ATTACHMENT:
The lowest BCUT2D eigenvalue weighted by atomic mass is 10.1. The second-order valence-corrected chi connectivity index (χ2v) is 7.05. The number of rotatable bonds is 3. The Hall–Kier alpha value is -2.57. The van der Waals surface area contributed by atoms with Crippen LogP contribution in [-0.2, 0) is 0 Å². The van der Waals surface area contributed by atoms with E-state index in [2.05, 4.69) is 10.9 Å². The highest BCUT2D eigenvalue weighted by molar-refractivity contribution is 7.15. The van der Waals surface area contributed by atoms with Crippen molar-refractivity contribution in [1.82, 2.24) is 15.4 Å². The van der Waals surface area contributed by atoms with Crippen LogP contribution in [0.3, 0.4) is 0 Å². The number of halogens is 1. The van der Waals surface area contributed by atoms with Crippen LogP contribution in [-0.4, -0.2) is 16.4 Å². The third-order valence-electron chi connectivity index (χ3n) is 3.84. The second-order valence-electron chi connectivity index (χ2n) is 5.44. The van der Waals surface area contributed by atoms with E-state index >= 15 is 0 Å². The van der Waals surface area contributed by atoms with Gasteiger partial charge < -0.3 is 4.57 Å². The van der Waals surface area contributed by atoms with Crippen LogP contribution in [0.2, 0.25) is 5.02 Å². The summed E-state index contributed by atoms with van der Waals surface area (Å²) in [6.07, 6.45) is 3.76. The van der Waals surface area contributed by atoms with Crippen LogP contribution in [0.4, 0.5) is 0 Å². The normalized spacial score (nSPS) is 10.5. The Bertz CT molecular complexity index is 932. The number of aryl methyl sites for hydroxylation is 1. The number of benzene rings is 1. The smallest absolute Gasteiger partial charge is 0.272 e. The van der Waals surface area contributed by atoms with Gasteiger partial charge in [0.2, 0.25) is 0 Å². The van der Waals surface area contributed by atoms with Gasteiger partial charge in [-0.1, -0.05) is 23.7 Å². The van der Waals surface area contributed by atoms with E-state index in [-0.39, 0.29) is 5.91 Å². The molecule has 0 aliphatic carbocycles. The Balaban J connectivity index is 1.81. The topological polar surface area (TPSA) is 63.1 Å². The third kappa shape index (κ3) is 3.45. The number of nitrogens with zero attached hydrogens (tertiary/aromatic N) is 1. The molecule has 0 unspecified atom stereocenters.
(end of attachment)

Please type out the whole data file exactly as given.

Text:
The lowest BCUT2D eigenvalue weighted by atomic mass is 10.1. The second-order valence-corrected chi connectivity index (χ2v) is 7.05. The number of rotatable bonds is 3. The Hall–Kier alpha value is -2.57. The van der Waals surface area contributed by atoms with Crippen LogP contribution in [-0.2, 0) is 0 Å². The van der Waals surface area contributed by atoms with E-state index in [2.05, 4.69) is 10.9 Å². The highest BCUT2D eigenvalue weighted by molar-refractivity contribution is 7.15. The van der Waals surface area contributed by atoms with Crippen molar-refractivity contribution in [1.82, 2.24) is 15.4 Å². The van der Waals surface area contributed by atoms with Crippen LogP contribution in [0.3, 0.4) is 0 Å². The number of halogens is 1. The van der Waals surface area contributed by atoms with Crippen LogP contribution in [-0.4, -0.2) is 16.4 Å². The third-order valence-electron chi connectivity index (χ3n) is 3.84. The second-order valence-electron chi connectivity index (χ2n) is 5.44. The van der Waals surface area contributed by atoms with E-state index >= 15 is 0 Å². The van der Waals surface area contributed by atoms with Gasteiger partial charge < -0.3 is 4.57 Å². The van der Waals surface area contributed by atoms with Crippen LogP contribution in [0.2, 0.25) is 5.02 Å². The summed E-state index contributed by atoms with van der Waals surface area (Å²) in [6.07, 6.45) is 3.76. The van der Waals surface area contributed by atoms with Crippen LogP contribution in [0.4, 0.5) is 0 Å². The normalized spacial score (nSPS) is 10.5. The Bertz CT molecular complexity index is 932. The number of aryl methyl sites for hydroxylation is 1. The number of benzene rings is 1. The smallest absolute Gasteiger partial charge is 0.272 e. The van der Waals surface area contributed by atoms with Gasteiger partial charge in [0.2, 0.25) is 0 Å². The van der Waals surface area contributed by atoms with Gasteiger partial charge in [-0.1, -0.05) is 23.7 Å². The van der Waals surface area contributed by atoms with E-state index in [-0.39, 0.29) is 5.91 Å². The molecule has 0 aliphatic carbocycles. The Balaban J connectivity index is 1.81. The topological polar surface area (TPSA) is 63.1 Å². The third kappa shape index (κ3) is 3.45. The number of nitrogens with zero attached hydrogens (tertiary/aromatic N) is 1. The molecule has 0 unspecified atom stereocenters.